Blind student completes DACC automotive degree
Alderson overcomes challenges with determination
By Jaylene McIntosh Las Cruces Bulletin
The words “drive” and “vision” are commonly used this time of year to describe recent graduates: “That young man has a quite the vision for his future,” or “She has the drive to succeed.” In literal terms, one is not usually allowed to drive without his or her vision, but in the case of 47-year-old Clifford Alderson, professional drive is all the vision he needs.
Alderson was the first blind student to earn an Associate of Applied Science in Automotive Technology from Doña Ana Community College when he walked across the stage of the Pam Am Center Thursday, May 9.
A native New Mexican, Alderson said he started losing his vision at the age of 22, and was legally blind by 23.
“I was working for the GM dealership in Albuquerque, in the parts department, and I also did basic tune-ups.”
He said that when his eyesight started to deteriorate, he knew he needed to change his life.
“I had a love of cars and wanted to continue on that path,” he said.
Through the assistance of the Lion’s Club in Albuquerque, Alderson connected with the New Mexico Commission for the Blind (NMCFB) in Alamogordo, where he received training in independent living skills such as cane travel, cooking, cleaning, laundry, sewing, grocery shopping, plumbing, woodworking, identifying money and multitasking.
With these new skill sets and a renewed sense of independence, Alderson pursued a variety of career paths. He volunteered as a baby cuddler at University Hospital in Albuquerque and repaired child car seats. He also trained to become a chaplin.
“But, I couldn’t get automotive out of my blood,” said Alderson, “It was my passion.”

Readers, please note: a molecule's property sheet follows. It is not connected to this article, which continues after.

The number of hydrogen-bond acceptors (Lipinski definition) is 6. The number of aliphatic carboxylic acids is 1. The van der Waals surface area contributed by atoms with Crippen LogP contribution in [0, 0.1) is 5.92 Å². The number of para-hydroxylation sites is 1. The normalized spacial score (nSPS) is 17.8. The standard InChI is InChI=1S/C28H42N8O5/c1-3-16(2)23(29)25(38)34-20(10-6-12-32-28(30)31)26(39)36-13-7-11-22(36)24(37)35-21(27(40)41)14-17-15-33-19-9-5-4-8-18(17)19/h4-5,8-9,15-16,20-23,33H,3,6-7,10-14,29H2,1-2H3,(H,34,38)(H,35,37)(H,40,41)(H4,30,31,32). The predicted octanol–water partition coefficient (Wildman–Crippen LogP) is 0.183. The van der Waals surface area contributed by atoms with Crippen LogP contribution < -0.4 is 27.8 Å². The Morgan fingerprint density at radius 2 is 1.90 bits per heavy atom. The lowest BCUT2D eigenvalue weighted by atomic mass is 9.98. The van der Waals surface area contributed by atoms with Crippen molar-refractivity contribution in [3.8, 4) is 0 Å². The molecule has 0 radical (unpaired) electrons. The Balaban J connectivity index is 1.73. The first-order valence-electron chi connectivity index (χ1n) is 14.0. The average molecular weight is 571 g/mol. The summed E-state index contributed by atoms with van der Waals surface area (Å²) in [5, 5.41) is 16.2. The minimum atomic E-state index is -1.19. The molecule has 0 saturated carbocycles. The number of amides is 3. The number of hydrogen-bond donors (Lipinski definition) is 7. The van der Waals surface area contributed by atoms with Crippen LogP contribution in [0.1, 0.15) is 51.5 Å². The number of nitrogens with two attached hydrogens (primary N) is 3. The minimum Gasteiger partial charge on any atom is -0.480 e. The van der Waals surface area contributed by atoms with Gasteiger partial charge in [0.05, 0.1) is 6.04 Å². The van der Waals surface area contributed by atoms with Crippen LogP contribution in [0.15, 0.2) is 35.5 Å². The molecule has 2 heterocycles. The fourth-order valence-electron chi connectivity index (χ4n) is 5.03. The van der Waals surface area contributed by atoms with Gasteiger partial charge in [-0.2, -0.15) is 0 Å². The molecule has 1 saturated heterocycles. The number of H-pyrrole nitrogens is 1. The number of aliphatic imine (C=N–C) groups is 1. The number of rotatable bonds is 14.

He continued to work on vehicles of friends and family members and received encouragement along the way. He said he had great encouragement to pursue his preferred career.
“My good friend told me not to give up on your dreams,” Alderson recalled. “He told me, ‘Don’t give up on what you like to do. Don’t give up on you. I know you can do it.’” At age 40, Alderson returned to the NMCFB for additional guidance. His first NMCFB counselor asked him to pinpoint his interests, goals and dreams for his future.
“I finally voiced my passion,” Alderson said, “I want to work on automobiles!”
His counselor helped him identify a career goal in automotive technology, and Alderson found training at the NASCAR Technical Institute in North Carolina. He moved there at age 42 and also volunteered at the Memory Lane Motorsports and Historical Automotive Museum.
“I was immersed in car history, and I loved my experience,” Alderson said. Unfortunately, his dream came to a halt less than a year into his training when the NASCAR Technology Institute had to close its doors. “It had some problems and shut down,” Alderson said.
With help once again from his NMCFB counselor, he applied to automotive schools around New Mexico, and was accepted into DACC’s Automotive Department at age 43.
“When I first met Cliff, I wasn’t sure if he was up for the task,” said Jose Retana, assistant professor in DACC’s Technical & Industrial Studies Division, automotive department. “But, then I spent time with him and learned he was a go-getter and great problem solver. He proved to all of us that vision isn’t just optics. Cliff … has that drive and willingness to learn and succeed.”
Alderson is proud of his accomplishments, noting his grade point average is a 3.8, and said his next journey will be entering the work force as an auto mechanic.
“I would tell anyone, disabled or not, to finish their own race. Follow their passion, don’t give up, and surround yourself with amazing people,” Alderson said.
Jaylene McIntosh is the director of development at Doña Ana Community College. DACC Corner appears every other week in the Las Cruces Bulletin. For more information about supporting DACC students and programs, contact McIntosh at 528-7070 or email firstname.lastname@example.org. For more information about DACC and its student offerings, visit www.dacc.nmsu.edu or call 527-7500.